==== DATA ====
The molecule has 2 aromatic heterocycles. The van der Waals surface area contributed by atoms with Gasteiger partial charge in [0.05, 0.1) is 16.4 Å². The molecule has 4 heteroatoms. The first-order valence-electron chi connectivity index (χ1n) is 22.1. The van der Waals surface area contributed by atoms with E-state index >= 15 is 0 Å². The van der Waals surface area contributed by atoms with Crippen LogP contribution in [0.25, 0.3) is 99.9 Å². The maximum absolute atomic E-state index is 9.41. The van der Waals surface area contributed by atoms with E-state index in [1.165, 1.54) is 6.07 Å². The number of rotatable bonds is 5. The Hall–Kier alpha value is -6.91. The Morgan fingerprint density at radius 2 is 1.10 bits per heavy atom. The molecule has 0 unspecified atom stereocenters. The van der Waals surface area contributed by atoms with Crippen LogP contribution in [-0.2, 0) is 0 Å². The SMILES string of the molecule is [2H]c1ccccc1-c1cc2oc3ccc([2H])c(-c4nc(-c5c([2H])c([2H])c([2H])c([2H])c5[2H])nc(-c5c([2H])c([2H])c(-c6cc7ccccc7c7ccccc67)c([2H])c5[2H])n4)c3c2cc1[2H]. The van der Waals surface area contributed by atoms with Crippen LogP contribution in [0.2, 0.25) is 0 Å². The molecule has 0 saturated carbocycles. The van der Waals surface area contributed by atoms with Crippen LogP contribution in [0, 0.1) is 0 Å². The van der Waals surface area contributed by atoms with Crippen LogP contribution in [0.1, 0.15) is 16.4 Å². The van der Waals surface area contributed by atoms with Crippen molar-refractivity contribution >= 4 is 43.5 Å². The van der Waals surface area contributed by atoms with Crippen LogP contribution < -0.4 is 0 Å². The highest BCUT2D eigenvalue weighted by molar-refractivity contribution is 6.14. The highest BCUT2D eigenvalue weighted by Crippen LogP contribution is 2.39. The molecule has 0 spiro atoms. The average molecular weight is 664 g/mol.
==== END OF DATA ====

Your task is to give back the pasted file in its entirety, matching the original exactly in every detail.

The molecule has 2 aromatic heterocycles. The van der Waals surface area contributed by atoms with Gasteiger partial charge in [0.05, 0.1) is 16.4 Å². The molecule has 4 heteroatoms. The first-order valence-electron chi connectivity index (χ1n) is 22.1. The van der Waals surface area contributed by atoms with E-state index >= 15 is 0 Å². The van der Waals surface area contributed by atoms with Crippen LogP contribution in [0.25, 0.3) is 99.9 Å². The maximum absolute atomic E-state index is 9.41. The van der Waals surface area contributed by atoms with E-state index in [1.165, 1.54) is 6.07 Å². The number of rotatable bonds is 5. The Hall–Kier alpha value is -6.91. The Morgan fingerprint density at radius 2 is 1.10 bits per heavy atom. The molecule has 0 unspecified atom stereocenters. The van der Waals surface area contributed by atoms with Crippen LogP contribution in [-0.2, 0) is 0 Å². The SMILES string of the molecule is [2H]c1ccccc1-c1cc2oc3ccc([2H])c(-c4nc(-c5c([2H])c([2H])c([2H])c([2H])c5[2H])nc(-c5c([2H])c([2H])c(-c6cc7ccccc7c7ccccc67)c([2H])c5[2H])n4)c3c2cc1[2H]. The van der Waals surface area contributed by atoms with Crippen LogP contribution in [0.2, 0.25) is 0 Å². The molecule has 0 saturated carbocycles. The van der Waals surface area contributed by atoms with Crippen LogP contribution in [0, 0.1) is 0 Å². The van der Waals surface area contributed by atoms with Crippen LogP contribution in [0.1, 0.15) is 16.4 Å². The van der Waals surface area contributed by atoms with Crippen molar-refractivity contribution >= 4 is 43.5 Å². The van der Waals surface area contributed by atoms with Crippen LogP contribution < -0.4 is 0 Å². The highest BCUT2D eigenvalue weighted by molar-refractivity contribution is 6.14. The highest BCUT2D eigenvalue weighted by Crippen LogP contribution is 2.39. The molecule has 0 spiro atoms. The average molecular weight is 664 g/mol.